China lifts transit visa exemption for Koreans, Japanese

Citing "discriminatory entry restrictions", China also said travellers from Korea and Japan will not be allowed to get visas at points of entry in China.

Son Ji-Hyoung

Son Ji-Hyoung

The Korea Herald


This photo shows a Chinese Visa Application Service Center in Seoul. (Yonhap)

January 12, 2023

SEJONG – China said Korean and Japanese nationals will be required to have transit visas when transiting through a Chinese airport as of Wednesday, extending its apparent retaliation against Seoul’s quarantine mandate on travelers from China that requires them to submit a PCR test upon arrival.

Citing “discriminatory entry restrictions” by Korea and Japan, China also said travelers from two countries will not be allowed to get visas at points of entry in China.

The announcement was released a day after it said it would halt short-term visa issuance for Korean and Japanese travelers immediately. Those visiting China for business, tourism or medical treatment, among other purposes, have been affected by the decision.

South Korea’s Prime Minister Han Duck-soo, however, denied speculation that China’s short-term visa suspension on Tuesday was a “retaliatory action” against South Korea’s toughened requirements for travelers from China.

Han added that communications have been underway between South Korea and Beijing over Seoul’s need to curb the further spread of COVID-19 as it weighs lifting a longstanding indoor mask mandate, in a press conference held at his residence in the de facto administrative capital Sejong.

“I don’t see (China’s short-term visa suspension for Korea) as a retaliatory action,” Han said Tuesday evening.

“I’ve asked the Foreign Ministry to explain why we take these actions at the moment when we made such decisions. We have been communicating (with China).”

Han also said that there is no political intention or discrimination behind the decision to temporarily stop issuing short-term visas, mandating PCR test results and requiring quarantine for those flying from China.

Prime Minister Han Duck-soo speaks at a press conference held at his residence in Sejong City Tuesday evening. (Yonhap)

The decision to take preemptive measures was inevitable, as Korea feared a sharp rebound in the number of COVID-19 infections, according to Seoul.

“We might find ourselves in hot water if things get worse in China than what is being observed from the outside, because (a new wave of COVID-19) might see millions, or hundreds of millions, infected there,” Han said.

“We prioritize Korean people’s safety. We handle what happens as a consequence of it through communications.”

President Yoon Suk Yeol echoed Han’s remarks on Wednesday, saying the decision to restrict traveler inflow from China was based on “scientific evidence.” Yoon also ordered the Foreign Ministry to explain Korea’s stance to prevent the relationship between the two countries from turning sour.

The China factor appears to be one of the final hurdles lying ahead of Korea’s bid to lift its longstanding indoor mask mandate. Korea is gauging the timing for ending its indoor mask mandate by as early as this month, with signs of a slower spread of the virus.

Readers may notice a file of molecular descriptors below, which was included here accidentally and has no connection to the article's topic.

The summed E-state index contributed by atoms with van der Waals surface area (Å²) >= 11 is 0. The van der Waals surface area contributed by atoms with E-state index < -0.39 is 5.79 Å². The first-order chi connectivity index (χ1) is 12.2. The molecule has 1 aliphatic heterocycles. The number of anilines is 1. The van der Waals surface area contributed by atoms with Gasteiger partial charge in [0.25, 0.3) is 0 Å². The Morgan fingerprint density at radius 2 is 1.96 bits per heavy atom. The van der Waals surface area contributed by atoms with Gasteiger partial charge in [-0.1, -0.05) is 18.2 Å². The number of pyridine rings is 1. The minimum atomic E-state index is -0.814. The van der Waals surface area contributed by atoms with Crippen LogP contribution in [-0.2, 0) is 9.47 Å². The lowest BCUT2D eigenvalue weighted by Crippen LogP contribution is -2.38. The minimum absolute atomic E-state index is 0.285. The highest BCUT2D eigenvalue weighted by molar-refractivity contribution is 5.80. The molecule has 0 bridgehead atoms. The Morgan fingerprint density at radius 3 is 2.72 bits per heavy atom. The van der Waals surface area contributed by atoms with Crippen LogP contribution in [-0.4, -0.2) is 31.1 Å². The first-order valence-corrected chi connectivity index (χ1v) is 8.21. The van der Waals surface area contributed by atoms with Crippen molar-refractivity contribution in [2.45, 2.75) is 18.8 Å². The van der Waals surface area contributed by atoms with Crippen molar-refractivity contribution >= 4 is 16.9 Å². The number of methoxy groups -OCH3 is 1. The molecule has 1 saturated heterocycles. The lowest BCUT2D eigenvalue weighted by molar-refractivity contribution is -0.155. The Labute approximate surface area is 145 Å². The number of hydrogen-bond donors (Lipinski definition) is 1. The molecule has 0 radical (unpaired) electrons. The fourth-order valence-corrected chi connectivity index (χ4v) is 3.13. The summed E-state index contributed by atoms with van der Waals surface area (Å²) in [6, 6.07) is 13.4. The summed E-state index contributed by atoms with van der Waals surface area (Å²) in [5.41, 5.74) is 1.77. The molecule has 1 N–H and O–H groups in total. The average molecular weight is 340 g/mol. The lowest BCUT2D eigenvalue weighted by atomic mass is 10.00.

The coronavirus basic reproduction number fell below 1 for the first time in 12 months, meaning the outbreak has tentatively started to head for an end, according to data revealed at the Central Disaster and Safety Countermeasures Headquarters meeting Wednesday.

The weekly average number of COVID-19 cases has also been on a decline for two straight weeks, while the availability of intensive care units has been standing above 50 percent nationwide. Korea has already met the minimum requirements to lift the mask mandate, according to the nation’s top coronavirus policy adviser Jung Ki-suck on Monday.

People traveling from China to South Korea are seen following the instruction of the Korean military personnels at Incheon Airport on Monday. (Yonhap)

The surge in imported cases from China is a worrying sign despite the circumstances, as Seoul is poised to begin discussing eased masking rules.

“China is a factor, and experts will discuss next week whether Korea can control the spread without a mask mandate, given the virus situation in China,” Han said.

Korean health authorities said Wednesday that 17 percent of entrants from China have so far tested positive since last week, when Korea implemented tighter quarantine rules on arrivals.

Lim Sook-young, director of the infectious disease crisis response bureau at the Central Disaster and Safety Countermeasures Headquarters, said Wednesday that authorities should take heed despite strengthened quarantine measures on entrants from China, given that over 30 percent tested positive at the highest point.

“To my knowledge, the coronavirus situation in China is getting worse,” Lim said.

“China’s decision to stop counting figures has left Korea, which is geographically close to China, vulnerable to danger and uncertainties. … When you look at the data, the current quarantine measures in place appear to be based on neutral and scientific evidence.”

Meanwhile, the Ministry of SMEs and Startups said Wednesday it was scrambling to handle inconveniences that Korea’s small and medium-sized enterprises are suffering in the wake of China’s visa restrictions, and pledged a pangovernmental effort to minimize its impact.

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